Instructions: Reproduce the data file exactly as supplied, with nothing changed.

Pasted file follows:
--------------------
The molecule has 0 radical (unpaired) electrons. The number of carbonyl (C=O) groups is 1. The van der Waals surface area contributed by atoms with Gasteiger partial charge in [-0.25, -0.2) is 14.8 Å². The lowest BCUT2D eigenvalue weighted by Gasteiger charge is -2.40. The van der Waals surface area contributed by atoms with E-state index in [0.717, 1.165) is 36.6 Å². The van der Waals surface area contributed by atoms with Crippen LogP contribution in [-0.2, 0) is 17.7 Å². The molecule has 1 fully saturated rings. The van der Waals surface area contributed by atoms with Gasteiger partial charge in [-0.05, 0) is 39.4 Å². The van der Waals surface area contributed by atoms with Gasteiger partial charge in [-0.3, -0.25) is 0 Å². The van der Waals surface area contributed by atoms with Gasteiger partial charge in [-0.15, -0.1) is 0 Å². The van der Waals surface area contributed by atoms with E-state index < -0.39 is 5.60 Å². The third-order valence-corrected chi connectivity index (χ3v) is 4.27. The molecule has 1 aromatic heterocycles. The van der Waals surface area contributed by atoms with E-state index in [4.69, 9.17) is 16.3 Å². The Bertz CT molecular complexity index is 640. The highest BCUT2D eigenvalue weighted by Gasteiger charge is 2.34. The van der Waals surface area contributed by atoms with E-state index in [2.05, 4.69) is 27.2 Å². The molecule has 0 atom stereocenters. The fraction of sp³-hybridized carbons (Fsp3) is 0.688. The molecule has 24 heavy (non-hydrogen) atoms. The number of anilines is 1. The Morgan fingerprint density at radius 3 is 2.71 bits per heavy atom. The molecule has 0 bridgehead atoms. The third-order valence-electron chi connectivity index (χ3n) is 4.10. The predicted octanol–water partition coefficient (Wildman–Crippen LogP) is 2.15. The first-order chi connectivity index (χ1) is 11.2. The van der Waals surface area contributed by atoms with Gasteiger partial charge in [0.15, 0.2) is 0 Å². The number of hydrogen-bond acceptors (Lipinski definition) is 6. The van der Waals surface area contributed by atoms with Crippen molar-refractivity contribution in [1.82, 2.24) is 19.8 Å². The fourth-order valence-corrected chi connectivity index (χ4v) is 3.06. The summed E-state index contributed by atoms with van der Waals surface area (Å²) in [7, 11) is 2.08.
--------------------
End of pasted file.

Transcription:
The molecule has 0 radical (unpaired) electrons. The number of carbonyl (C=O) groups is 1. The van der Waals surface area contributed by atoms with Gasteiger partial charge in [-0.25, -0.2) is 14.8 Å². The lowest BCUT2D eigenvalue weighted by Gasteiger charge is -2.40. The van der Waals surface area contributed by atoms with E-state index in [0.717, 1.165) is 36.6 Å². The van der Waals surface area contributed by atoms with Crippen LogP contribution in [-0.2, 0) is 17.7 Å². The molecule has 1 fully saturated rings. The van der Waals surface area contributed by atoms with Gasteiger partial charge in [-0.05, 0) is 39.4 Å². The van der Waals surface area contributed by atoms with Gasteiger partial charge in [-0.3, -0.25) is 0 Å². The van der Waals surface area contributed by atoms with Gasteiger partial charge in [-0.15, -0.1) is 0 Å². The van der Waals surface area contributed by atoms with E-state index < -0.39 is 5.60 Å². The third-order valence-corrected chi connectivity index (χ3v) is 4.27. The molecule has 1 aromatic heterocycles. The van der Waals surface area contributed by atoms with E-state index in [4.69, 9.17) is 16.3 Å². The Bertz CT molecular complexity index is 640. The highest BCUT2D eigenvalue weighted by Gasteiger charge is 2.34. The van der Waals surface area contributed by atoms with E-state index in [2.05, 4.69) is 27.2 Å². The molecule has 0 atom stereocenters. The fraction of sp³-hybridized carbons (Fsp3) is 0.688. The molecule has 24 heavy (non-hydrogen) atoms. The number of anilines is 1. The Morgan fingerprint density at radius 3 is 2.71 bits per heavy atom. The molecule has 0 bridgehead atoms. The third-order valence-electron chi connectivity index (χ3n) is 4.10. The predicted octanol–water partition coefficient (Wildman–Crippen LogP) is 2.15. The first-order chi connectivity index (χ1) is 11.2. The van der Waals surface area contributed by atoms with Gasteiger partial charge in [0.15, 0.2) is 0 Å². The number of hydrogen-bond acceptors (Lipinski definition) is 6. The van der Waals surface area contributed by atoms with Crippen molar-refractivity contribution in [1.82, 2.24) is 19.8 Å². The fourth-order valence-corrected chi connectivity index (χ4v) is 3.06. The summed E-state index contributed by atoms with van der Waals surface area (Å²) in [7, 11) is 2.08.